In the end, Osyraa’s downfall is her inability to take accountability and continue to reach out. She gives up so easy, just like she gives up considering Michael a threat once she thinks she’s won by pushing Michael into the programmable matter wall. But Michael isn’t a quitter, she always tries, and she fights her way out and kills Osyraa. A rather ignominious quick end but somehow strangely fitting because I never felt her be the big bad villain of the season anyway. It wasn’t Osyraa that they necessarily needed to defeat, but rather the apathy, isolation, and fear caused by disconnection. Osyraa was always the thorn in the side that they needed to get rid of so they can fix the real problems.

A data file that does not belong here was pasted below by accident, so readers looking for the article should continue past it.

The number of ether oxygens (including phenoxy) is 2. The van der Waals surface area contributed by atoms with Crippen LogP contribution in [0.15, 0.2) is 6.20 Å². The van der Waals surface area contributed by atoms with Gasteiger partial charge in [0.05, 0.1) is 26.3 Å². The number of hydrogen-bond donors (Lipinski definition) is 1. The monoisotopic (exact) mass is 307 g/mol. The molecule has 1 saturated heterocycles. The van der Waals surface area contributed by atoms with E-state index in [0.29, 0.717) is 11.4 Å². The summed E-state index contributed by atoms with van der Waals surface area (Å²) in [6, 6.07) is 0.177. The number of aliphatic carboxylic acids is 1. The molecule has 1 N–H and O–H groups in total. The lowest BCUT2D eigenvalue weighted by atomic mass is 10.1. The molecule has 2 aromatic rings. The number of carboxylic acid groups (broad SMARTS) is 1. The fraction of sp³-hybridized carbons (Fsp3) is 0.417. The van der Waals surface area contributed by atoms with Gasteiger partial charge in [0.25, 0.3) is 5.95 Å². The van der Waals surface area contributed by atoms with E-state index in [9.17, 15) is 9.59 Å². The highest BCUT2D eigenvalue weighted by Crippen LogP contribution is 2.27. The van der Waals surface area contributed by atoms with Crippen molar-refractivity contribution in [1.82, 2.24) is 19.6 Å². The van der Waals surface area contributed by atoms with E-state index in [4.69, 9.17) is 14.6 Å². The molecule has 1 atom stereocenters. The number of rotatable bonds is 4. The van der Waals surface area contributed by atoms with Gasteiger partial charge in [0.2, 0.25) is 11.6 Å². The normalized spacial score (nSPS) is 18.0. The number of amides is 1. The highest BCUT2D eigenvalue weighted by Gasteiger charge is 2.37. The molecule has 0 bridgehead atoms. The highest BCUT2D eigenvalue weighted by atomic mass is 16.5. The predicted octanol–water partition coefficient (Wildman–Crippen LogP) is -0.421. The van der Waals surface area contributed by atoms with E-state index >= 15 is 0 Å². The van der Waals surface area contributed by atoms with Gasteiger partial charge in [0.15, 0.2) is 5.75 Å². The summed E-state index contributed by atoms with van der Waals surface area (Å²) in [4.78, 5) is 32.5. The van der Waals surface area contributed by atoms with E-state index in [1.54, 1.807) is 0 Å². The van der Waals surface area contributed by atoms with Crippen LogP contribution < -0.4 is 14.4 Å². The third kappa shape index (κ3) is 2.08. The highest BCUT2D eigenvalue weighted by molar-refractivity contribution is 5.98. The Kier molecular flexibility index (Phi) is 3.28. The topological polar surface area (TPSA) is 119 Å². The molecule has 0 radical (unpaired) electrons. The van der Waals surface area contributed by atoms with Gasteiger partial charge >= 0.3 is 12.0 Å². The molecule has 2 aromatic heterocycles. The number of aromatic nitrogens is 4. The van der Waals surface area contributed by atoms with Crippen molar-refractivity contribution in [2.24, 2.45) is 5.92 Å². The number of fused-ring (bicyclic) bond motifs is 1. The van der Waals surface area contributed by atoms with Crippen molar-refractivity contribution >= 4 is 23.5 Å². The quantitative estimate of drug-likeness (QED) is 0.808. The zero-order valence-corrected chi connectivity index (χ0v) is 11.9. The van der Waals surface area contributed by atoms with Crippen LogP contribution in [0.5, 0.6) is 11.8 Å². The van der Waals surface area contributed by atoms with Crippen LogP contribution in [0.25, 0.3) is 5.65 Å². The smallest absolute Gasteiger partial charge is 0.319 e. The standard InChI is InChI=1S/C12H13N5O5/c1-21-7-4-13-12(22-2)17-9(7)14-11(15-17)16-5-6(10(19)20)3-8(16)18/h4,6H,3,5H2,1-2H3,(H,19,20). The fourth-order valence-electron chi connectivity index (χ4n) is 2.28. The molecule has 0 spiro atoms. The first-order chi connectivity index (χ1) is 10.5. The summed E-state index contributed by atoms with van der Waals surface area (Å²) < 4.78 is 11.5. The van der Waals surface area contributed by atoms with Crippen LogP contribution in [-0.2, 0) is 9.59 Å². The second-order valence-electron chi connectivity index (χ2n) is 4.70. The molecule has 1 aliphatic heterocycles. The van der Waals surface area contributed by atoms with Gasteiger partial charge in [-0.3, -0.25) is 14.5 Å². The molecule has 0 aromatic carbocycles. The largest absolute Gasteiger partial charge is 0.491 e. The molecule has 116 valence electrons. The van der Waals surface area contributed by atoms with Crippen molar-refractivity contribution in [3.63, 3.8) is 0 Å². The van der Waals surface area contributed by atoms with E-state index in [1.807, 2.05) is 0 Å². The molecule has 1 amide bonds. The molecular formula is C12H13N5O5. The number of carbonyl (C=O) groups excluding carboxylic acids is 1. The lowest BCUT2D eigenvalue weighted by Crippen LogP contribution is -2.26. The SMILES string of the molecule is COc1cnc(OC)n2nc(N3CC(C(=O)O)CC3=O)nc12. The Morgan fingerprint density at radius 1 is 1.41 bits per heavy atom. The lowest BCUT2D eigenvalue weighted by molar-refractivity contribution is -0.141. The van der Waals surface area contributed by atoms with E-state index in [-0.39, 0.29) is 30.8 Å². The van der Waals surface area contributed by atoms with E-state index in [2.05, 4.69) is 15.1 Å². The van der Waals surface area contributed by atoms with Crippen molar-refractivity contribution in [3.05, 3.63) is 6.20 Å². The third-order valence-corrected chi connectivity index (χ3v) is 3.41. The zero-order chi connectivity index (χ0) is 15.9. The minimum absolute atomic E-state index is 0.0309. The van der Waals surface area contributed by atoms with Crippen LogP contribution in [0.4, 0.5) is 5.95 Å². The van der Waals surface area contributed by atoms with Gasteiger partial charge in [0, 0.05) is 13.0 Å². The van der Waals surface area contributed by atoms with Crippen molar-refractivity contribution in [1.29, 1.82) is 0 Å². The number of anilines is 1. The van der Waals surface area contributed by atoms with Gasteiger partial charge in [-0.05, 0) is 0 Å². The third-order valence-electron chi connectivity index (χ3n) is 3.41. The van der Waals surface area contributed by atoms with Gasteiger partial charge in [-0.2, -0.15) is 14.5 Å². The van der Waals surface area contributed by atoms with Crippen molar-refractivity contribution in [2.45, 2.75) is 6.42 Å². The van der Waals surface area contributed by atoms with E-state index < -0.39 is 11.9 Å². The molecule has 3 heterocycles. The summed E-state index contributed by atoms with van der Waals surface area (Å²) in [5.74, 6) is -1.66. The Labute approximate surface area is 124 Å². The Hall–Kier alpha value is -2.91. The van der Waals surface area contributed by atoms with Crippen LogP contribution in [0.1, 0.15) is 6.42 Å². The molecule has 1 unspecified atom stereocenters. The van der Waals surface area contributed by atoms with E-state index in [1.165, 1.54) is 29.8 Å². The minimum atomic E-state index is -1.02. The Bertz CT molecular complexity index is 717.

After switching around some floppy discs in what has to be parallel to Spock doing the same in “The Menagerie”, Michael gets the ship to reboot, the computer voice switching back to the usual Discovery voice and restores life support. She calls everyone back onto the bridge where Tilly gives a command to Michael as they come up with a plan to use Book’s empath abilities to pilot the spore drive so they can get away after ejecting the warp core to blow up Osyraa’s ship. This is another story thread seeded early that comes with an unexpected answer because they’d been saying they need another way to use the spore drive without Stamets (Anthony Rapp) and now maybe Book and his people can be the guide for any future ships with a spore drive technology!